My how time seems to fly [away]. Before Solstice, I managed to finish smoothing all the walls in the hallway and livingroom (right), except one. The finished product makes for a much brighter room during the day, and requires fewer lights at night. Shortly after the New Year, I got to work on the last wall and had it finished within a week (photo below).
Now I can officially say that there are no more cammo colors in all the public areas of the house. Instead, I chose a palette of fall grass colors, that I think are beautiful, bright and warm.
After I finished the renovations, I headed to Texas for six days, on shorter notice than Peter would have liked, to chase some rare birds in the Rio Grande Valley.
The bird search was very successful. I found all the but two of the reported rare birds, adding 5 to my life list of birds and 15 to my North American list. I had a fantastic day in Santa Ana National Wildlife Refuge, where I found a Groove-billed Ani, and a lot of incredible butterflies, including this Mexican Bluewing.
After my trip to Texas, I continued the Bermuda grass battle, weeding the rhubarb bed and digging a trench around my gardens to install the weed barrier.
In my spare time I finished this quilt top. I’m having some friends over this week to help me baste it. It’s amazing what you can do with an hour here and an hour there. I’ve been wanting to make a new quilt for our bed for years now. The last one is almost 20 years old.
For my Birthday, we went to Albuquerque NM, the best place in North America to find all three Rosy-finch species. The exact location is the Sandia Crest House at 10700 feet atop the Sandia Crest. We got there between 8:30 and 9 AM to find the top in snowy clouds. You could barely see the lower feeder, but I got my first Black Rosy-finch there. I didn’t think I would see much more, as the parking lot was crowded with people getting ready for a snowshoe race.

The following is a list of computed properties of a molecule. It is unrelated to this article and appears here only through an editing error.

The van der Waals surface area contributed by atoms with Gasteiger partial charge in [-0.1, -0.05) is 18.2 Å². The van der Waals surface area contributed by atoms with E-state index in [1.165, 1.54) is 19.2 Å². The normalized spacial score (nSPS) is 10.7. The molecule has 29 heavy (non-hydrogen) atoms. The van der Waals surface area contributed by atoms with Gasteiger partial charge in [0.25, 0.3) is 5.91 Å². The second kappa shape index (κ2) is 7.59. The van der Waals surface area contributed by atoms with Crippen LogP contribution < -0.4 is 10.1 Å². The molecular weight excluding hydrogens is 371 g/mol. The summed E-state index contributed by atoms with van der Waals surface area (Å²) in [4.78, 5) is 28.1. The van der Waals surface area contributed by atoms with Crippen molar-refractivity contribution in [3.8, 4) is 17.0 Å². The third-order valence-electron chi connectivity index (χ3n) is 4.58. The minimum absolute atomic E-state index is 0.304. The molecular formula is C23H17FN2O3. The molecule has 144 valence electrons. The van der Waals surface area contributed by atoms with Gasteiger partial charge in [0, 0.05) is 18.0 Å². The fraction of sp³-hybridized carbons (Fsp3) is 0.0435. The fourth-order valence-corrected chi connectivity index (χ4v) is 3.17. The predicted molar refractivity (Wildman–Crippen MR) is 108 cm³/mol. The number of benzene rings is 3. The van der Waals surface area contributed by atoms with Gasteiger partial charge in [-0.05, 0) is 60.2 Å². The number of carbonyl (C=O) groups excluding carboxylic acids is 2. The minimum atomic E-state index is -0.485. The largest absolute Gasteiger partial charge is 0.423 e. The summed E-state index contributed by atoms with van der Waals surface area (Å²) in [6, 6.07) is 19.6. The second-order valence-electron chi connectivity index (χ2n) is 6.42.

So we moved to the upper parking lot and waited for the coffee shop to open at 9:30 AM. The sign was absolutely correct. We couldn’t set our car alarm.
When the coffee shop opened, we settled down at the table closest to the feeder with a cup of cocoa and waited. My patience paid off in spades when a flock of about 100 birds alighted on the porch to feed. All three species can be seen in this photo (if you know what to look for). I was elated and Peter decided that kind of birding was his cup of tea (or cocoa in this case).
The next morning I set out with my friend Rob to find another long sought bird, the Sage Sparrow. Luck was still with me. We located three of them and got wonderful views. When we returned to Rob’s house, where Peter had been enjoying some online time, I found out there was an ice storm headed South and was going to blanket almost the entire route we would drive the next day (Monday). We decided for caution’s sake, to leave New Mexico that afternoon, and drive straight home. We got in at 1:30AM on Monday.
When we awoke the next morning the ice was already starting to fall, earlier than expected. So we quickly suited up, and headed out to get the dogs from their various keepers. We were home by 11 AM, with ice still accumulating. During the night and all the next day, the precipitation turned to sleet. We ended up with a quarter inch of ice and an inch of sleet on the ground.
Temperatures quickly rebounded, but I’m still waiting for the last of the sleet to melt before I start planting my peas. Yes, I said planting peas in February. Believe it or not, Feb 1st is the earliest planting date for peas. My overwintering scallions and lettuce are doing well, too. It’s very different gardening in the South, compared to what I remember in Montreal growing up, or Illinois. Spring planting season is starting. It’s time to order seeds!